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What is meant by uncertainty?

Adapting to climate change poses challenges to decision-makers who need to decide now whether and how to adapt activities, systems and sectors, at all geographical scales, to a changing climate.

Uncertainty is not exclusive to climate change and adaptation. Many other scientific and policy fields are confronted with a wide range of uncertainties in their work. Uncertainty is a complex concept that can be described in multiple ways, and its consideration in decision support has evolved over time. Some relevant descriptions of uncertainty include:

  • A state of incomplete knowledge that can result from a lack of information or from disagreement about what is known or even knowable. It may have many types of sources, from imprecision in the data to ambiguously defined concepts or terminology, or uncertain projections of human behaviour. Uncertainty can therefore be represented by quantitative measures (e.g. a probability density function) or by qualitative statements (e.g. reflecting the judgment of a team of experts) (IPCC AR5 2014).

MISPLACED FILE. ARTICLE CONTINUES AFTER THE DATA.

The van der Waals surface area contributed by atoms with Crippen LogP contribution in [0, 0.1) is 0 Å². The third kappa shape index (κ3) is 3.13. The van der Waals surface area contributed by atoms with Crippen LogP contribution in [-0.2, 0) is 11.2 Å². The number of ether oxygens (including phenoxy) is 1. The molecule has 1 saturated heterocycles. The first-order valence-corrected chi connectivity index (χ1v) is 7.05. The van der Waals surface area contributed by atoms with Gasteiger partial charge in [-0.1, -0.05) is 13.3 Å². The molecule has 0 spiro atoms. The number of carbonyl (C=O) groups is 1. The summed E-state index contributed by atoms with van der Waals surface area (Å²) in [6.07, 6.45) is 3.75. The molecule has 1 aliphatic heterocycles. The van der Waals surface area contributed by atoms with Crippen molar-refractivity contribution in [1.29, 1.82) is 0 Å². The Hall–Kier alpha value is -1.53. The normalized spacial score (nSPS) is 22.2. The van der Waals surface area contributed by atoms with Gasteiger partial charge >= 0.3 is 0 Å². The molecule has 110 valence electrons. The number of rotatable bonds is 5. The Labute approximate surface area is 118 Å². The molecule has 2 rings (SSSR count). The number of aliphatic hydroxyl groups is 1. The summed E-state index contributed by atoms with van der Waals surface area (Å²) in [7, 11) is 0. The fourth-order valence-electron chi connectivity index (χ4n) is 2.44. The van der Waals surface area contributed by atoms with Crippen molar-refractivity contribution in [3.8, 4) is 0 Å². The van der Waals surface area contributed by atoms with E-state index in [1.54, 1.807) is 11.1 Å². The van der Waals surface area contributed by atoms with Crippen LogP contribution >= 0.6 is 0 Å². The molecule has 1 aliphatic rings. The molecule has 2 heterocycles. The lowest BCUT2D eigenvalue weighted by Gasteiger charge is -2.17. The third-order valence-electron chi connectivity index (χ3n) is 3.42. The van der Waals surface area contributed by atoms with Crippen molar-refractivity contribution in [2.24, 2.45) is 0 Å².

• The degree of confidence that a decision-maker has about possible outcomes of specific decisions and/or probabilities of these outcomes. Reasons behind this lack of confidence might include a judgement of the information as incomplete, blurred, inaccurate, unreliable, inconclusive, or potentially false (Refsgaard et al. 2007).

What are the main sources of uncertainty in adaptation planning?

A wide range of information sources and data can be used to support adaptation planning. Information on past and projected climate is one among several types of information that is used in support of adaptation planning. Other types typically include information that is derived from, for example: impact assessment models, past experience of dealing with climate variability and change, socioeconomic conditions, policy context, market context (for economic actors) and the expectation of changes in these contexts.